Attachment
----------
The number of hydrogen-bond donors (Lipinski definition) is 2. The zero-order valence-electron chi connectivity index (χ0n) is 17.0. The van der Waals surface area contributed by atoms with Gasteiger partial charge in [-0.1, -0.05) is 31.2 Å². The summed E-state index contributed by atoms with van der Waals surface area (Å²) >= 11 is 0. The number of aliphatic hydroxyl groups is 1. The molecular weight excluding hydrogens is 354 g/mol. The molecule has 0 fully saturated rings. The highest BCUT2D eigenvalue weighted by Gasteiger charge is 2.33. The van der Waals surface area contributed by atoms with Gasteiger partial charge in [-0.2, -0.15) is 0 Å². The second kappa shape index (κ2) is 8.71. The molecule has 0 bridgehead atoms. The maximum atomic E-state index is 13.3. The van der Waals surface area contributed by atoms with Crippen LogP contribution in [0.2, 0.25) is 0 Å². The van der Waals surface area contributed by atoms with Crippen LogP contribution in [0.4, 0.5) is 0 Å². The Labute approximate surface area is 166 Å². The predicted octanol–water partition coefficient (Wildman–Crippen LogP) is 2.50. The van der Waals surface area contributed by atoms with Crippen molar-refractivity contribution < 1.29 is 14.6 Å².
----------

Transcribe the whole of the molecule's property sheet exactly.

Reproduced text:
The number of hydrogen-bond donors (Lipinski definition) is 2. The zero-order valence-electron chi connectivity index (χ0n) is 17.0. The van der Waals surface area contributed by atoms with Gasteiger partial charge in [-0.1, -0.05) is 31.2 Å². The summed E-state index contributed by atoms with van der Waals surface area (Å²) >= 11 is 0. The number of aliphatic hydroxyl groups is 1. The molecular weight excluding hydrogens is 354 g/mol. The molecule has 0 fully saturated rings. The highest BCUT2D eigenvalue weighted by Gasteiger charge is 2.33. The van der Waals surface area contributed by atoms with Gasteiger partial charge in [-0.2, -0.15) is 0 Å². The second kappa shape index (κ2) is 8.71. The molecule has 0 bridgehead atoms. The maximum atomic E-state index is 13.3. The van der Waals surface area contributed by atoms with Crippen LogP contribution in [0.2, 0.25) is 0 Å². The van der Waals surface area contributed by atoms with Crippen LogP contribution in [0.4, 0.5) is 0 Å². The Labute approximate surface area is 166 Å². The predicted octanol–water partition coefficient (Wildman–Crippen LogP) is 2.50. The van der Waals surface area contributed by atoms with Crippen molar-refractivity contribution < 1.29 is 14.6 Å².